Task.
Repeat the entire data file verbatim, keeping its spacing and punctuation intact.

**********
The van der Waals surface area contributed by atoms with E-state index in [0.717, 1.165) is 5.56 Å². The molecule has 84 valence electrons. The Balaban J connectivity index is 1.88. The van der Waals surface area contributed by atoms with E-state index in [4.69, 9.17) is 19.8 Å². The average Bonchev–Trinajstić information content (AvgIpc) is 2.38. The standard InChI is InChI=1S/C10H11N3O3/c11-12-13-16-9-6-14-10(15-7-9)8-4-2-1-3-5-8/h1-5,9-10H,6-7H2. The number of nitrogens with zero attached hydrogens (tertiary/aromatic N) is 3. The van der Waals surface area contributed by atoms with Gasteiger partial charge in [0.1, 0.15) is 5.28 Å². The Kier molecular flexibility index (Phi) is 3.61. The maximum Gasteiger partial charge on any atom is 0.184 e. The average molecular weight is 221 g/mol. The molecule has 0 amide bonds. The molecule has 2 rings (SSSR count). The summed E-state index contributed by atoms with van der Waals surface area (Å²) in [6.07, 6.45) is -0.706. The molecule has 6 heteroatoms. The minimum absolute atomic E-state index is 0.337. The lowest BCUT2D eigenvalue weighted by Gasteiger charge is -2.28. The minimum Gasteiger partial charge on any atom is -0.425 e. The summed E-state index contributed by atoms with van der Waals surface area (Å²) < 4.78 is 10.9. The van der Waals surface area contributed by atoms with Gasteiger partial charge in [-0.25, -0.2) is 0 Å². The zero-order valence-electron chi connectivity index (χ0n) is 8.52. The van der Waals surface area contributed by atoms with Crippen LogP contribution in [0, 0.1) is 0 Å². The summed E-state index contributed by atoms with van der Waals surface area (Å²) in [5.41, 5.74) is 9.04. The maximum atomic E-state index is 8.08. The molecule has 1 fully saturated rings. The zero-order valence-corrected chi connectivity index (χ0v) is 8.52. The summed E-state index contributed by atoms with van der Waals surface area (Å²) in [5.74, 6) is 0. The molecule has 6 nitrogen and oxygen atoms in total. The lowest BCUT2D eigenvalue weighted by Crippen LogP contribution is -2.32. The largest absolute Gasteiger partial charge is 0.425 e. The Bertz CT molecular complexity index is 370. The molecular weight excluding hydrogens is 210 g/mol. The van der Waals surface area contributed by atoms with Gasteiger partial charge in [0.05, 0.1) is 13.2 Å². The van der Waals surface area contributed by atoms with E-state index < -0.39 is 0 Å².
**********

The van der Waals surface area contributed by atoms with E-state index in [0.717, 1.165) is 5.56 Å². The molecule has 84 valence electrons. The Balaban J connectivity index is 1.88. The van der Waals surface area contributed by atoms with E-state index in [4.69, 9.17) is 19.8 Å². The average Bonchev–Trinajstić information content (AvgIpc) is 2.38. The standard InChI is InChI=1S/C10H11N3O3/c11-12-13-16-9-6-14-10(15-7-9)8-4-2-1-3-5-8/h1-5,9-10H,6-7H2. The number of nitrogens with zero attached hydrogens (tertiary/aromatic N) is 3. The van der Waals surface area contributed by atoms with Gasteiger partial charge in [0.1, 0.15) is 5.28 Å². The Kier molecular flexibility index (Phi) is 3.61. The maximum Gasteiger partial charge on any atom is 0.184 e. The average molecular weight is 221 g/mol. The molecule has 0 amide bonds. The molecule has 2 rings (SSSR count). The summed E-state index contributed by atoms with van der Waals surface area (Å²) in [6.07, 6.45) is -0.706. The molecule has 6 heteroatoms. The minimum absolute atomic E-state index is 0.337. The lowest BCUT2D eigenvalue weighted by Gasteiger charge is -2.28. The minimum Gasteiger partial charge on any atom is -0.425 e. The summed E-state index contributed by atoms with van der Waals surface area (Å²) < 4.78 is 10.9. The van der Waals surface area contributed by atoms with Gasteiger partial charge in [-0.25, -0.2) is 0 Å². The zero-order valence-electron chi connectivity index (χ0n) is 8.52. The van der Waals surface area contributed by atoms with Crippen LogP contribution in [0, 0.1) is 0 Å². The summed E-state index contributed by atoms with van der Waals surface area (Å²) in [5.41, 5.74) is 9.04. The maximum atomic E-state index is 8.08. The molecule has 1 fully saturated rings. The zero-order valence-corrected chi connectivity index (χ0v) is 8.52. The summed E-state index contributed by atoms with van der Waals surface area (Å²) in [5.74, 6) is 0. The molecule has 6 nitrogen and oxygen atoms in total. The lowest BCUT2D eigenvalue weighted by Crippen LogP contribution is -2.32. The largest absolute Gasteiger partial charge is 0.425 e. The Bertz CT molecular complexity index is 370. The molecular weight excluding hydrogens is 210 g/mol. The van der Waals surface area contributed by atoms with Gasteiger partial charge in [0.05, 0.1) is 13.2 Å². The van der Waals surface area contributed by atoms with E-state index < -0.39 is 0 Å².